After nine months of testing at Brazil’s National Institute for Space Research (INPE) in Sao Jose dos Campos, an international spacecraft that will make NASA’s first space-based measurements of ocean surface salinity departed for its rendezvous with history on March 29th via a U.S. Air Force transport plane.
The Aquarius/Satélite de Aplicaciones Científicas (SAC-D) is expected to arrive at California’s Vandenberg Air Force Base on March 30th after a stopover in Puerto Rico.
Following final tests, the satellite will be integrated onto a United Launch Alliance Delta II rocket for a planned June 2011 launch. The mission is a collaboration between NASA, INPE and Argentina’s space agency, Comisión Nacional de Actividades Espaciales (CONAE), with participation by Brazil, Canada, France and Italy. In addition, INPE was the site where U.S. and Brazilian scientists subjected the satellite to stress and structural testing.
“The multi-national character of the project attests to how the United States is working closely with scientists from different countries to increase scientific knowledge and expand collaborative research,” stated Consul General Thomas Kelly. During President Obama’s visit to Brazil on March 19-20, one of the agreements signed aims to further develop U.S.- Brazil cooperation on space projects. “INPE’s role in the SAC-D is just one example of our expanding bilateral cooperation with Brazil and is a significant step in working together on space-related matters,” CG Kelly emphasized.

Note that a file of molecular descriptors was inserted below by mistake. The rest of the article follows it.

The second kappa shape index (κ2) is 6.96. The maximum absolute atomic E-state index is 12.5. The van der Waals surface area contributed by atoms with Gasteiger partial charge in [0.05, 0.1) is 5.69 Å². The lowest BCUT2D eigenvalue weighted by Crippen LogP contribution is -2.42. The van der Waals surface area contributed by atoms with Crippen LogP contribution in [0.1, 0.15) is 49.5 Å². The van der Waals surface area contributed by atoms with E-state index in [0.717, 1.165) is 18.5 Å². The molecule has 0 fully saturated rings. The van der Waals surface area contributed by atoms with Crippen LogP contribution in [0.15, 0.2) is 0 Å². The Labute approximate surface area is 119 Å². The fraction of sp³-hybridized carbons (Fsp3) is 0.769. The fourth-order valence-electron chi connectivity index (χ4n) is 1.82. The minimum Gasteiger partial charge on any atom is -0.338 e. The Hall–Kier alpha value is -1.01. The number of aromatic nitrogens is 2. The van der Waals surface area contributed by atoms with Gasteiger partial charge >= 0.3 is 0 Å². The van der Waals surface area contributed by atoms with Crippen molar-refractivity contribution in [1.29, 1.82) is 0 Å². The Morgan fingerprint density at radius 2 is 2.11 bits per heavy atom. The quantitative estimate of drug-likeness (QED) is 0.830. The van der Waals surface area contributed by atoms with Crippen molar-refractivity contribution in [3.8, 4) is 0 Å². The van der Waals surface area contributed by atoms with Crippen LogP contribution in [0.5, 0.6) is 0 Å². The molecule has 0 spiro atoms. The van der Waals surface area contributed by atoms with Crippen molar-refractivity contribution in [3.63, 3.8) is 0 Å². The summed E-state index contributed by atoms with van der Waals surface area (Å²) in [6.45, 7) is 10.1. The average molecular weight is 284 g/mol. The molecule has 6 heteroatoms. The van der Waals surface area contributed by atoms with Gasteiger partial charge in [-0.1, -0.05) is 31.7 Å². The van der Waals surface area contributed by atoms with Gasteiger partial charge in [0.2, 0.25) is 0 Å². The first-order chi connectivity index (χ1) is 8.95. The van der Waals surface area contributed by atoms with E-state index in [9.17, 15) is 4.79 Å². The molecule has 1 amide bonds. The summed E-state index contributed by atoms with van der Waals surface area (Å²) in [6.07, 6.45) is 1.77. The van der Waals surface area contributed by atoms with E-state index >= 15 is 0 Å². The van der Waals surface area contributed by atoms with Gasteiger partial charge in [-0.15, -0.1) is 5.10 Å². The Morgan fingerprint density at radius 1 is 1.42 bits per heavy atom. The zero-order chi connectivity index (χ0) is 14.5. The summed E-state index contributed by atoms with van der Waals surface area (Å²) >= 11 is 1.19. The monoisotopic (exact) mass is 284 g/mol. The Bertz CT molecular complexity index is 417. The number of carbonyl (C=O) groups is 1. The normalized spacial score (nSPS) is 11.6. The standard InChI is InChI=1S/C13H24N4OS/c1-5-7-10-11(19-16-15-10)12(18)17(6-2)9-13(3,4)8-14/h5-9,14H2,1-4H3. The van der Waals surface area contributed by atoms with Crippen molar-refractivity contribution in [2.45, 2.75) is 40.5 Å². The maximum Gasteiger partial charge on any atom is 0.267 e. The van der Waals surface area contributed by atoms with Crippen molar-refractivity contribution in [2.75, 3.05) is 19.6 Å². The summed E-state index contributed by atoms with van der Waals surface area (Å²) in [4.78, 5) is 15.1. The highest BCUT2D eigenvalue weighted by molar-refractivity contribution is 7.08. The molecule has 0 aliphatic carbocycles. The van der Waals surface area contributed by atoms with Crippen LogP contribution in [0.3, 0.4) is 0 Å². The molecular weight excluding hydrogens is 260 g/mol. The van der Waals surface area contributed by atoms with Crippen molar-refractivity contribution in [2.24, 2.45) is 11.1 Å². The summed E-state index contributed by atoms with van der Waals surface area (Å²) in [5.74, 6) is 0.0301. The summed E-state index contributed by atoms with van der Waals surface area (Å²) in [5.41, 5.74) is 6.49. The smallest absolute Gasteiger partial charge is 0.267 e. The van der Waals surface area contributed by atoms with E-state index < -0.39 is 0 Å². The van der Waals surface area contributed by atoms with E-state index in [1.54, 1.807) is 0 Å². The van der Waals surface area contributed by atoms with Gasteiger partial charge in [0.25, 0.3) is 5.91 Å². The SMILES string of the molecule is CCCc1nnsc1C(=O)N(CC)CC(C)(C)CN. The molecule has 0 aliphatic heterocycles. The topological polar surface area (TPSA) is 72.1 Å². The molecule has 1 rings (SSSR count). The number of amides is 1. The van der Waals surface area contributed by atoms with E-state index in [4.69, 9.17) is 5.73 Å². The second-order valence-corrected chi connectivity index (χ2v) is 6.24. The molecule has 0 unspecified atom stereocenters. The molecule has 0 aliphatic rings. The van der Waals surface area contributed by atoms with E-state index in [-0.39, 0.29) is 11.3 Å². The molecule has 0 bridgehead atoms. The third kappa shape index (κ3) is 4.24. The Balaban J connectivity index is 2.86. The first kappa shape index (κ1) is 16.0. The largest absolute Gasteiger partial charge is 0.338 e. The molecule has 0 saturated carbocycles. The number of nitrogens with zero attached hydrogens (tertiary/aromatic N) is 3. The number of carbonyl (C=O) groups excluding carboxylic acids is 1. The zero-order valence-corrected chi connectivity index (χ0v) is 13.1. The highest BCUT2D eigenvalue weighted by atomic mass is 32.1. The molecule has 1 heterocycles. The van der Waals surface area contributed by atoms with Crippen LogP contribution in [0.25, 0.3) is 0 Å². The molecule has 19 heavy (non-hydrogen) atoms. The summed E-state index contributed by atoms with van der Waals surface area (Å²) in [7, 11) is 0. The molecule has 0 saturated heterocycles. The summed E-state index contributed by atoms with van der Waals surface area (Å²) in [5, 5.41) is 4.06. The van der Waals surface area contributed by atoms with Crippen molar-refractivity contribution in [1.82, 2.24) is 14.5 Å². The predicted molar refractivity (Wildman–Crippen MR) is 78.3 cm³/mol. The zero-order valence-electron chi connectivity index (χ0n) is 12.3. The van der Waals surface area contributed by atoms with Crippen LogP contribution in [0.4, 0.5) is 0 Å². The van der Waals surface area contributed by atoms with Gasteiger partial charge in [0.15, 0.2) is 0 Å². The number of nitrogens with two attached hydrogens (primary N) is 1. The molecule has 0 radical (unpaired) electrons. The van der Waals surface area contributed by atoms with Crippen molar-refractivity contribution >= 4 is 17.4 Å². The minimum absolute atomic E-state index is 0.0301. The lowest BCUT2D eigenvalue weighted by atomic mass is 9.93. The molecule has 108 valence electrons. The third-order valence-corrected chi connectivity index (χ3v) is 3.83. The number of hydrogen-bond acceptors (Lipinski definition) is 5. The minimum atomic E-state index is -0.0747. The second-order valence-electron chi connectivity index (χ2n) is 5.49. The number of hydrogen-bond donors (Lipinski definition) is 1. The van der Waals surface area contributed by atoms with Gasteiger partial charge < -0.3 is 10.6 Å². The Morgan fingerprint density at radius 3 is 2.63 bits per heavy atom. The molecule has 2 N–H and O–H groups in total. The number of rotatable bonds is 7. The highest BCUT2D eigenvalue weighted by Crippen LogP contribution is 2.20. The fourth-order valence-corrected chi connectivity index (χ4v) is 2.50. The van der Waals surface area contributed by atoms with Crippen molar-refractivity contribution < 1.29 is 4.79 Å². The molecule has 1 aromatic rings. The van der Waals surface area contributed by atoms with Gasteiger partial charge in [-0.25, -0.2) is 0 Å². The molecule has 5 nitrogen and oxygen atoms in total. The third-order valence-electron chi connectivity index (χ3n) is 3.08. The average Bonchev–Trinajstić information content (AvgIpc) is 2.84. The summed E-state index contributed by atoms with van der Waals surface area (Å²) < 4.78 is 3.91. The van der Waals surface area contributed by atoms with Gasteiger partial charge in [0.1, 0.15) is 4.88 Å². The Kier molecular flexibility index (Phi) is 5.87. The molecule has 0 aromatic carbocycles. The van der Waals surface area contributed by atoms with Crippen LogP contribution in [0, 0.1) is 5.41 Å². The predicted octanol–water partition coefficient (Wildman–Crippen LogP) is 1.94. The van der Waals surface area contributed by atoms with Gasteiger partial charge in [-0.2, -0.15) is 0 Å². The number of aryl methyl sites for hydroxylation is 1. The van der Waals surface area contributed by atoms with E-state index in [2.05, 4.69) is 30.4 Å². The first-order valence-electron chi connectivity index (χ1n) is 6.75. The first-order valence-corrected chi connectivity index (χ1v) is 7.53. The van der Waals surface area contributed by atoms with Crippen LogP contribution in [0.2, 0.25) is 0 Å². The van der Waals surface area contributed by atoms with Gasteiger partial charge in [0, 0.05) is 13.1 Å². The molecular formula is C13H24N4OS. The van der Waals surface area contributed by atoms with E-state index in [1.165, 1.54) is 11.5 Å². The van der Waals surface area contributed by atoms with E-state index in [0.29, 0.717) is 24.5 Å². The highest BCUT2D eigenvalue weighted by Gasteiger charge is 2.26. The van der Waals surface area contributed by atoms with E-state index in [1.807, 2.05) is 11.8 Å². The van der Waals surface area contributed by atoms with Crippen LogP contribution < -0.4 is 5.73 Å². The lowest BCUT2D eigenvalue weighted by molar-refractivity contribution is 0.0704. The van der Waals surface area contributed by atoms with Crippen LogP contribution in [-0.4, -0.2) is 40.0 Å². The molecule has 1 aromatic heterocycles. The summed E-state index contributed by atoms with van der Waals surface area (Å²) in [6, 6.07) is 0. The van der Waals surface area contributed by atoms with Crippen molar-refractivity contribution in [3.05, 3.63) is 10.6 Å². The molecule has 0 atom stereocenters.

The NASA-built primary instrument, Aquarius, on CONAE’s SAC-D spacecraft and will measure and map salinity levels on the ocean surface. Its precise salinity measurements will reveal changes in patterns of global precipitation and evaporation as well as the melting and freezing of ice, and show how these affect ocean circulation. This in turn is linked to variations in Earth’s climate. The three-year mission will provide new insights into how variations in ocean surface salinity relate to these fundamental climate processes.
“Just as salt is essential to life as we know it, salinity is crucial to Earth’s climate system,” said Aquarius Principal Investigator Gary Lagerloef of Earth and Space Research, Seattle. “Very small changes in salinity can have large-scale effects on ocean circulation and the way the ocean moderates our climate.”
Aquarius will greatly expand on the limited conventional measurements of ocean salinity scientists obtain from ships, buoys and floats, providing new perspectives on the links between the ocean and climate. “When combined with data from other sensors that measure sea level, ocean color, temperature, winds, rainfall and evaporation, Aquarius’ continuous global salinity data will give scientists a much clearer picture of how the ocean works, how it is linked to climate and how it may respond to climate change,” said Lagerloef.
For more information on Aquarius, visit: http://aquarius.nasa.gov/ andhttp://www.conae.gov.ar/satelites/sac-d.html